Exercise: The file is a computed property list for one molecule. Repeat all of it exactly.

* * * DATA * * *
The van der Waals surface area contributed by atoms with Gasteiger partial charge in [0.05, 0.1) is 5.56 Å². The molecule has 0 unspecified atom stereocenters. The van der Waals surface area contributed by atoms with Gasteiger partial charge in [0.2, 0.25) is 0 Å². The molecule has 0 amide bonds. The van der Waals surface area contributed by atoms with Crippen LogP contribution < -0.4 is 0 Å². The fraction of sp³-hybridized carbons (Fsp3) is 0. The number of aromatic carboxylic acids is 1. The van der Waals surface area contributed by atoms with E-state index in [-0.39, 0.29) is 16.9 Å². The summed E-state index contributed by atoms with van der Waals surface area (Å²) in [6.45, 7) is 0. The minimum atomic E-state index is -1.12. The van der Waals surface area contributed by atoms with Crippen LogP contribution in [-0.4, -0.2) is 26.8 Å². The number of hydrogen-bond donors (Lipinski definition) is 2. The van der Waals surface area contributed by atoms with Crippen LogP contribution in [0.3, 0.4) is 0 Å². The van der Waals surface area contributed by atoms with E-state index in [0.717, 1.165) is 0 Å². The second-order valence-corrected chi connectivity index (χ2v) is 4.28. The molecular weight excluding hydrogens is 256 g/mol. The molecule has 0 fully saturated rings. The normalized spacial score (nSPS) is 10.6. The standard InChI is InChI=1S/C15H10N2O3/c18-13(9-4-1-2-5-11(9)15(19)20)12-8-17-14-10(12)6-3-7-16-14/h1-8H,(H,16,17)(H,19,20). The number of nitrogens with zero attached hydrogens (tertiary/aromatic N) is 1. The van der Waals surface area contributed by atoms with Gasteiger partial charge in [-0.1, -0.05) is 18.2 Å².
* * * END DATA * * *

The van der Waals surface area contributed by atoms with Gasteiger partial charge in [0.05, 0.1) is 5.56 Å². The molecule has 0 unspecified atom stereocenters. The van der Waals surface area contributed by atoms with Gasteiger partial charge in [0.2, 0.25) is 0 Å². The molecule has 0 amide bonds. The van der Waals surface area contributed by atoms with Crippen LogP contribution < -0.4 is 0 Å². The fraction of sp³-hybridized carbons (Fsp3) is 0. The number of aromatic carboxylic acids is 1. The van der Waals surface area contributed by atoms with E-state index in [-0.39, 0.29) is 16.9 Å². The summed E-state index contributed by atoms with van der Waals surface area (Å²) in [6.45, 7) is 0. The minimum atomic E-state index is -1.12. The van der Waals surface area contributed by atoms with Crippen LogP contribution in [-0.4, -0.2) is 26.8 Å². The number of hydrogen-bond donors (Lipinski definition) is 2. The van der Waals surface area contributed by atoms with Crippen LogP contribution in [0.3, 0.4) is 0 Å². The van der Waals surface area contributed by atoms with E-state index in [0.717, 1.165) is 0 Å². The second-order valence-corrected chi connectivity index (χ2v) is 4.28. The molecular weight excluding hydrogens is 256 g/mol. The molecule has 0 fully saturated rings. The normalized spacial score (nSPS) is 10.6. The standard InChI is InChI=1S/C15H10N2O3/c18-13(9-4-1-2-5-11(9)15(19)20)12-8-17-14-10(12)6-3-7-16-14/h1-8H,(H,16,17)(H,19,20). The number of nitrogens with zero attached hydrogens (tertiary/aromatic N) is 1. The van der Waals surface area contributed by atoms with Gasteiger partial charge in [-0.1, -0.05) is 18.2 Å².